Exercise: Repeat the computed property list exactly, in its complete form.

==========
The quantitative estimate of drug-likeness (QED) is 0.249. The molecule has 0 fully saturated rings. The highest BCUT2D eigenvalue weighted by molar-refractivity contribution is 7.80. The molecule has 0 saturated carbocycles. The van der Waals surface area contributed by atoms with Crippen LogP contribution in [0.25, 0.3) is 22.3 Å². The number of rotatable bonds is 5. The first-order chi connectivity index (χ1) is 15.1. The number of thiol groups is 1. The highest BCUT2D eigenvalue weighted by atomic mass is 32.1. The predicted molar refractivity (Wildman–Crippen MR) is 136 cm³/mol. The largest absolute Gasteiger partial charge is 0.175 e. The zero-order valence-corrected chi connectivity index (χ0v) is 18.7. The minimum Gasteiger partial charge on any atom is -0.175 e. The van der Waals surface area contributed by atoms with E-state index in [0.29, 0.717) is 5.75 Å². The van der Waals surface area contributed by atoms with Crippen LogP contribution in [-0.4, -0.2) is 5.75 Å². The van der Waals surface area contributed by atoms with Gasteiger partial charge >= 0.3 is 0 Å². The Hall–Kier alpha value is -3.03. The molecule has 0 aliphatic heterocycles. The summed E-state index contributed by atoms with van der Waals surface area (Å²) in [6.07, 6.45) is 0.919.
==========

The quantitative estimate of drug-likeness (QED) is 0.249. The molecule has 0 fully saturated rings. The highest BCUT2D eigenvalue weighted by molar-refractivity contribution is 7.80. The molecule has 0 saturated carbocycles. The van der Waals surface area contributed by atoms with Crippen LogP contribution in [0.25, 0.3) is 22.3 Å². The number of rotatable bonds is 5. The first-order chi connectivity index (χ1) is 15.1. The number of thiol groups is 1. The highest BCUT2D eigenvalue weighted by atomic mass is 32.1. The predicted molar refractivity (Wildman–Crippen MR) is 136 cm³/mol. The largest absolute Gasteiger partial charge is 0.175 e. The zero-order valence-corrected chi connectivity index (χ0v) is 18.7. The minimum Gasteiger partial charge on any atom is -0.175 e. The van der Waals surface area contributed by atoms with E-state index in [0.29, 0.717) is 5.75 Å². The van der Waals surface area contributed by atoms with Crippen LogP contribution in [-0.4, -0.2) is 5.75 Å². The van der Waals surface area contributed by atoms with Gasteiger partial charge >= 0.3 is 0 Å². The Hall–Kier alpha value is -3.03. The molecule has 0 aliphatic heterocycles. The summed E-state index contributed by atoms with van der Waals surface area (Å²) in [6.07, 6.45) is 0.919.